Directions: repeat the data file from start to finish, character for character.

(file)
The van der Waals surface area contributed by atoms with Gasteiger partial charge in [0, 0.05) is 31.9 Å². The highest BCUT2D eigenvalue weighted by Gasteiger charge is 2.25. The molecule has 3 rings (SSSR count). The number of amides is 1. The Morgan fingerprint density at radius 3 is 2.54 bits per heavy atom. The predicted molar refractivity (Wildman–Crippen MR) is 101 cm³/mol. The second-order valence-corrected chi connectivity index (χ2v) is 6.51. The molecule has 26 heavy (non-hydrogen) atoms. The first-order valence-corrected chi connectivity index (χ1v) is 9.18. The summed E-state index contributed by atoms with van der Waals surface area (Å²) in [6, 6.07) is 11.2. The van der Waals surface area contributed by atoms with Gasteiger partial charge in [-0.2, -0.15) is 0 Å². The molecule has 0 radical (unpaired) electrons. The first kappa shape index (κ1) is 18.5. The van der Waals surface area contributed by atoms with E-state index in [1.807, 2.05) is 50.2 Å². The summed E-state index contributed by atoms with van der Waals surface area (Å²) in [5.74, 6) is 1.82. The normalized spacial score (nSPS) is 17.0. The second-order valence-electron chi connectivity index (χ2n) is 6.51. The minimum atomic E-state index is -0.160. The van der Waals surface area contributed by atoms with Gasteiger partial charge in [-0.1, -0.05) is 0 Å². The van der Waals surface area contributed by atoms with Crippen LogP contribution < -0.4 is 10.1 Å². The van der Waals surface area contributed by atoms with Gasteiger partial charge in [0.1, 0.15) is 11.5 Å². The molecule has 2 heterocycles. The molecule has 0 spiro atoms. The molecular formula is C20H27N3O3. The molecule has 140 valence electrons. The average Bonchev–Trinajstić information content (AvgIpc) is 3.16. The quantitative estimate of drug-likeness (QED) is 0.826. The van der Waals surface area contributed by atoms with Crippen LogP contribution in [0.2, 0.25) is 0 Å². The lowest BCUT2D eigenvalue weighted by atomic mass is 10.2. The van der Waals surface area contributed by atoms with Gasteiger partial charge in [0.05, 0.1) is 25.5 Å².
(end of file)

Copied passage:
The van der Waals surface area contributed by atoms with Gasteiger partial charge in [0, 0.05) is 31.9 Å². The highest BCUT2D eigenvalue weighted by Gasteiger charge is 2.25. The molecule has 3 rings (SSSR count). The number of amides is 1. The Morgan fingerprint density at radius 3 is 2.54 bits per heavy atom. The predicted molar refractivity (Wildman–Crippen MR) is 101 cm³/mol. The second-order valence-corrected chi connectivity index (χ2v) is 6.51. The molecule has 26 heavy (non-hydrogen) atoms. The first-order valence-corrected chi connectivity index (χ1v) is 9.18. The summed E-state index contributed by atoms with van der Waals surface area (Å²) in [6, 6.07) is 11.2. The van der Waals surface area contributed by atoms with Gasteiger partial charge in [-0.2, -0.15) is 0 Å². The molecule has 0 radical (unpaired) electrons. The first kappa shape index (κ1) is 18.5. The van der Waals surface area contributed by atoms with E-state index in [1.807, 2.05) is 50.2 Å². The summed E-state index contributed by atoms with van der Waals surface area (Å²) in [5.74, 6) is 1.82. The normalized spacial score (nSPS) is 17.0. The second-order valence-electron chi connectivity index (χ2n) is 6.51. The minimum atomic E-state index is -0.160. The van der Waals surface area contributed by atoms with Gasteiger partial charge in [-0.1, -0.05) is 0 Å². The van der Waals surface area contributed by atoms with Crippen LogP contribution < -0.4 is 10.1 Å². The van der Waals surface area contributed by atoms with Gasteiger partial charge in [0.1, 0.15) is 11.5 Å². The molecule has 2 heterocycles. The molecule has 0 spiro atoms. The molecular formula is C20H27N3O3. The molecule has 140 valence electrons. The average Bonchev–Trinajstić information content (AvgIpc) is 3.16. The quantitative estimate of drug-likeness (QED) is 0.826. The van der Waals surface area contributed by atoms with Crippen LogP contribution in [0.2, 0.25) is 0 Å². The lowest BCUT2D eigenvalue weighted by atomic mass is 10.2. The van der Waals surface area contributed by atoms with Gasteiger partial charge in [0.05, 0.1) is 25.5 Å².